Alternatively, the Glimma package offers the convenience of an interactive MDS plot where multiple dimensions can be explored. The glMDSPlot function generates an html page (that is opened in a browser if launch=TRUE) with an MDS plot in the left panel and a barplot showing the proportion of variation explained by each dimension in the right panel. Clicking on the bars of the bar plot changes the pair of dimensions plotted in the MDS plot, and hovering over the individual points reveals the sample label. The colour scheme can be changed as well to highlight cell population or sequencing lane (batch). An interactive MDS plot of this dataset can be found at http://bioinf.wehi.edu.au/folders/limmaWorkflow/glimma-plots/MDS-Plot.html.

glMDSPlot(lcpm, labels=paste(group, lane, sep="_"), 
          groups=x$samples[,c(2,5)], launch=FALSE)

Link to Interactive MDS plot

6 Differential expression analysis

6.1 Creating a design matrix and contrasts

In this study, it is of interest to see which genes are expressed at different levels between the three cell populations profiled. In our analysis, linear models are fitted to the data with the assumption that the underlying data is normally distributed. To get started, a design matrix is set up with both the cell population and sequencing lane (batch) information.

design <- model.matrix(~0+group+lane)
colnames(design) <- gsub("group", "", colnames(design))
design
##   Basal LP ML laneL006 laneL008
## 1     0  1  0        0        0
## 2     0  0  1        0        0
## 3     1  0  0        0        0
## 4     1  0  0        1        0
## 5     0  0  1        1        0
## 6     0  1  0        1        0
## 7     1  0  0        1        0
## 8     0  0  1        0        1
## 9     0  1  0        0        1
## attr(,"assign")
## [1] 1 1 1 2 2
## attr(,"contrasts")
## attr(,"contrasts")$group
## [1] "contr.treatment"
## 
## attr(,"contrasts")$lane
## [1] "contr.treatment"

For a given experiment, there are usually several equivalent ways to set up an appropriate design matrix. For example, ~0+group+lane removes the intercept from the first factor, group, but an intercept remains in the second factor lane. Alternatively, ~group+lane could be used to keep the intercepts in both group and lane. Understanding how to interpret the coefficients estimated in a given model is key here. We choose the first model for our analysis, as setting up model contrasts is more straight forward in the absence of an intercept for group. Contrasts for pairwise comparisons between cell populations are set up in limma using the makeContrasts function.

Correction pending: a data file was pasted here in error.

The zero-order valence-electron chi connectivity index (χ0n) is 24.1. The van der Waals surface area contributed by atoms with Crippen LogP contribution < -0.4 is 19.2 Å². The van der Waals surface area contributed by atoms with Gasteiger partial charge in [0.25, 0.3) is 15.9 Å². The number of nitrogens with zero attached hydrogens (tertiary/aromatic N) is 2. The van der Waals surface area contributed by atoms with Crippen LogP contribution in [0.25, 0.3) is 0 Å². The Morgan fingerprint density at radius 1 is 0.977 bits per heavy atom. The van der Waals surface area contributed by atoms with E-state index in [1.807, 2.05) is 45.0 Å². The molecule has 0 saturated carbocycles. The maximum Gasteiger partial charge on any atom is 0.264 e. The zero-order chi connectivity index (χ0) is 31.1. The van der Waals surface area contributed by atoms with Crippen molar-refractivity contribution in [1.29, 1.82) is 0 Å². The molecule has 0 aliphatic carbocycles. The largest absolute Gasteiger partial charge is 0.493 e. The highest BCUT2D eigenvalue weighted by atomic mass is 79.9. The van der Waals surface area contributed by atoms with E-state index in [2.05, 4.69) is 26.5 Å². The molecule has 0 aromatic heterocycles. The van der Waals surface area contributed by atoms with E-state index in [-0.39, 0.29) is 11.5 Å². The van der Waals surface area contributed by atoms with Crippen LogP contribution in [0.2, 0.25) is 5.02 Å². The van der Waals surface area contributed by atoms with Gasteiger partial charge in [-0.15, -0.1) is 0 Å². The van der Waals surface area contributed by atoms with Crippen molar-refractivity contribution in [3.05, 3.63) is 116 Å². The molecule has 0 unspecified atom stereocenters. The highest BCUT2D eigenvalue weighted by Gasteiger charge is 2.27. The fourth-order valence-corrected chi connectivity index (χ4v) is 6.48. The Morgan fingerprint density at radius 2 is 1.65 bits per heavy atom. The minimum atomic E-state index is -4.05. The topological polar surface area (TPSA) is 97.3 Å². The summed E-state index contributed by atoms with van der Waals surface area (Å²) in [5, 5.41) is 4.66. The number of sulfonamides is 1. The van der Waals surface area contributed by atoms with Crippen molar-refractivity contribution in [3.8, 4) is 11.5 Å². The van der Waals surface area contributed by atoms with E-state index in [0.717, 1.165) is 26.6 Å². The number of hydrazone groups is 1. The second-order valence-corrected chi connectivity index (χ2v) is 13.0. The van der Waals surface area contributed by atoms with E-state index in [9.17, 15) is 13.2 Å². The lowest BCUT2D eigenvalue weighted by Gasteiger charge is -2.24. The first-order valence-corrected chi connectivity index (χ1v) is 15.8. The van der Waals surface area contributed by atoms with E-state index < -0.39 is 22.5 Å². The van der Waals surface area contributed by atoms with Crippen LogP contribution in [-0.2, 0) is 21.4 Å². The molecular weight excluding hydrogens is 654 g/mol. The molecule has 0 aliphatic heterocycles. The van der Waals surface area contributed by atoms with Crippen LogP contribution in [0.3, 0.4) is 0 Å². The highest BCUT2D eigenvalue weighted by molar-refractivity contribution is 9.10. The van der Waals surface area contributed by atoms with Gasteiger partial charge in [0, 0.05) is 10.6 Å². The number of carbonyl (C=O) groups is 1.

contr.matrix <- makeContrasts(
   BasalvsLP = Basal-LP, 
   BasalvsML = Basal - ML, 
   LPvsML = LP - ML, 
   levels = colnames(design))
contr.matrix
##           Contrasts
## Levels     BasalvsLP BasalvsML LPvsML
##   Basal            1         1      0
##   LP              -1         0      1
##   ML               0        -1     -1
##   laneL006         0         0      0
##   laneL008         0         0      0

A key strength of limma’s linear modelling approach, is the ability accommodate arbitrary experimental complexity. Simple designs, such as the one in this workflow, with cell type and batch, through to more complicated factorial designs and models with interaction terms can be handled relatively easily. Where experimental or technical effects can be modelled using a random effect, another possibility in limma is to estimate correlations using duplicateCorrelation by specifying a block argument for both this function and in the lmFit linear modelling step.

6.2 Removing heteroscedascity from count data

It has been shown that for RNA-seq count data, the variance is not independent of the mean (Law et al. 2014) – this is true of raw counts or when transformed to log-CPM values. Methods that model counts using a Negative Binomial distribution assume a quadratic mean-variance relationship. In limma, linear modelling is carried out on the log-CPM values which are assumed to be normally distributed and the mean-variance relationship is accommodated using precision weights calculated by the voom function.